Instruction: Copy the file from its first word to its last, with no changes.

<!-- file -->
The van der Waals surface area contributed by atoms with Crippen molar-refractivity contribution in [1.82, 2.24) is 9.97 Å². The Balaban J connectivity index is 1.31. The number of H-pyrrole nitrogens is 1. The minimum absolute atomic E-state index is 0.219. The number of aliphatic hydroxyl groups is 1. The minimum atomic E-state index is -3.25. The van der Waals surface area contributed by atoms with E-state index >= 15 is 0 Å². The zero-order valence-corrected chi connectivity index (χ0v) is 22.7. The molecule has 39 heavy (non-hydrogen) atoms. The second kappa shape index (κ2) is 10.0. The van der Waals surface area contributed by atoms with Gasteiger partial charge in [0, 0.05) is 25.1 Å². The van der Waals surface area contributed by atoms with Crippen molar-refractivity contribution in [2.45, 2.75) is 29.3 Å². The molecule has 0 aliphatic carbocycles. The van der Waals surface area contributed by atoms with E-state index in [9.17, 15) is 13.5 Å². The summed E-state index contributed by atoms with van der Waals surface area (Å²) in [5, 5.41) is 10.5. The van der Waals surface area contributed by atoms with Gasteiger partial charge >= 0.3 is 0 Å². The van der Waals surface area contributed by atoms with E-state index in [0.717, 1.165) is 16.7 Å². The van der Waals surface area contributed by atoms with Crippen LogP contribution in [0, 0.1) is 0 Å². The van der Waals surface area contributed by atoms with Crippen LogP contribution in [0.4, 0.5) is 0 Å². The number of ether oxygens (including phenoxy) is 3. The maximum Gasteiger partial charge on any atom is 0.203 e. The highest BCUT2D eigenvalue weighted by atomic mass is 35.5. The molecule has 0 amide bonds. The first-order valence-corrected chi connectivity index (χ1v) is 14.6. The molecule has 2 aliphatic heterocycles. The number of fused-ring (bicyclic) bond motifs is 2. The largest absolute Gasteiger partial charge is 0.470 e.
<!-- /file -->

The van der Waals surface area contributed by atoms with Crippen molar-refractivity contribution in [1.82, 2.24) is 9.97 Å². The Balaban J connectivity index is 1.31. The number of H-pyrrole nitrogens is 1. The minimum absolute atomic E-state index is 0.219. The number of aliphatic hydroxyl groups is 1. The minimum atomic E-state index is -3.25. The van der Waals surface area contributed by atoms with E-state index >= 15 is 0 Å². The zero-order valence-corrected chi connectivity index (χ0v) is 22.7. The molecule has 39 heavy (non-hydrogen) atoms. The second kappa shape index (κ2) is 10.0. The van der Waals surface area contributed by atoms with Gasteiger partial charge in [0, 0.05) is 25.1 Å². The van der Waals surface area contributed by atoms with Crippen molar-refractivity contribution in [2.45, 2.75) is 29.3 Å². The molecule has 0 aliphatic carbocycles. The van der Waals surface area contributed by atoms with E-state index in [9.17, 15) is 13.5 Å². The summed E-state index contributed by atoms with van der Waals surface area (Å²) in [5, 5.41) is 10.5. The van der Waals surface area contributed by atoms with Gasteiger partial charge >= 0.3 is 0 Å². The van der Waals surface area contributed by atoms with E-state index in [0.717, 1.165) is 16.7 Å². The van der Waals surface area contributed by atoms with Crippen LogP contribution in [0, 0.1) is 0 Å². The van der Waals surface area contributed by atoms with Crippen LogP contribution in [0.4, 0.5) is 0 Å². The number of ether oxygens (including phenoxy) is 3. The maximum Gasteiger partial charge on any atom is 0.203 e. The highest BCUT2D eigenvalue weighted by atomic mass is 35.5. The molecule has 0 amide bonds. The first-order valence-corrected chi connectivity index (χ1v) is 14.6. The molecule has 2 aliphatic heterocycles. The number of fused-ring (bicyclic) bond motifs is 2. The largest absolute Gasteiger partial charge is 0.470 e.